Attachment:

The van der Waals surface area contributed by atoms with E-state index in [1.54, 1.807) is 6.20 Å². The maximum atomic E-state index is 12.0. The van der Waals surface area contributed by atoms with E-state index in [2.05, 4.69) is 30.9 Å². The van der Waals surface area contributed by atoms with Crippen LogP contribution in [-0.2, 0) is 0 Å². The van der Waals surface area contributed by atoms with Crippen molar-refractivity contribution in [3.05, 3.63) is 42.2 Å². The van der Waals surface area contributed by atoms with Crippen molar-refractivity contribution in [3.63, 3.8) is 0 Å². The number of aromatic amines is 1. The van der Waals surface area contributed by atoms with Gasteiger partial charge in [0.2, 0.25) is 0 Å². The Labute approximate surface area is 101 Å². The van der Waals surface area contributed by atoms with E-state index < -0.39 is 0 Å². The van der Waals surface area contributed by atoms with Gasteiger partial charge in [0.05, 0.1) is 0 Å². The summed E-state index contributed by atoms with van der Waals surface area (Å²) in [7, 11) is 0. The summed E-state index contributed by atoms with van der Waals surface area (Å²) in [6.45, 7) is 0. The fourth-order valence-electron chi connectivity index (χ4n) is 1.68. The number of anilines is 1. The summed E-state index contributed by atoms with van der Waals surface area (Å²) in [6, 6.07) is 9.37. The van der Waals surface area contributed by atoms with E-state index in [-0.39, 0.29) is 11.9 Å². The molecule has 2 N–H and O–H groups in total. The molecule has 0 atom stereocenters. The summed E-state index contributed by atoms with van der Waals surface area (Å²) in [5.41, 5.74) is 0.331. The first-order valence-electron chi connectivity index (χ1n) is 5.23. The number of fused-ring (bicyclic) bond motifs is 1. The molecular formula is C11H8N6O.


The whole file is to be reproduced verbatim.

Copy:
The van der Waals surface area contributed by atoms with E-state index in [1.54, 1.807) is 6.20 Å². The maximum atomic E-state index is 12.0. The van der Waals surface area contributed by atoms with E-state index in [2.05, 4.69) is 30.9 Å². The van der Waals surface area contributed by atoms with Crippen LogP contribution in [-0.2, 0) is 0 Å². The van der Waals surface area contributed by atoms with Crippen molar-refractivity contribution in [3.05, 3.63) is 42.2 Å². The van der Waals surface area contributed by atoms with Crippen molar-refractivity contribution in [3.63, 3.8) is 0 Å². The number of aromatic amines is 1. The van der Waals surface area contributed by atoms with Gasteiger partial charge in [0.2, 0.25) is 0 Å². The Labute approximate surface area is 101 Å². The van der Waals surface area contributed by atoms with E-state index < -0.39 is 0 Å². The van der Waals surface area contributed by atoms with Gasteiger partial charge in [0.05, 0.1) is 0 Å². The summed E-state index contributed by atoms with van der Waals surface area (Å²) in [7, 11) is 0. The summed E-state index contributed by atoms with van der Waals surface area (Å²) in [6.45, 7) is 0. The fourth-order valence-electron chi connectivity index (χ4n) is 1.68. The number of anilines is 1. The summed E-state index contributed by atoms with van der Waals surface area (Å²) in [6, 6.07) is 9.37. The van der Waals surface area contributed by atoms with E-state index in [-0.39, 0.29) is 11.9 Å². The molecule has 2 N–H and O–H groups in total. The molecule has 0 atom stereocenters. The summed E-state index contributed by atoms with van der Waals surface area (Å²) in [5.41, 5.74) is 0.331. The first-order valence-electron chi connectivity index (χ1n) is 5.23. The number of fused-ring (bicyclic) bond motifs is 1. The molecular formula is C11H8N6O.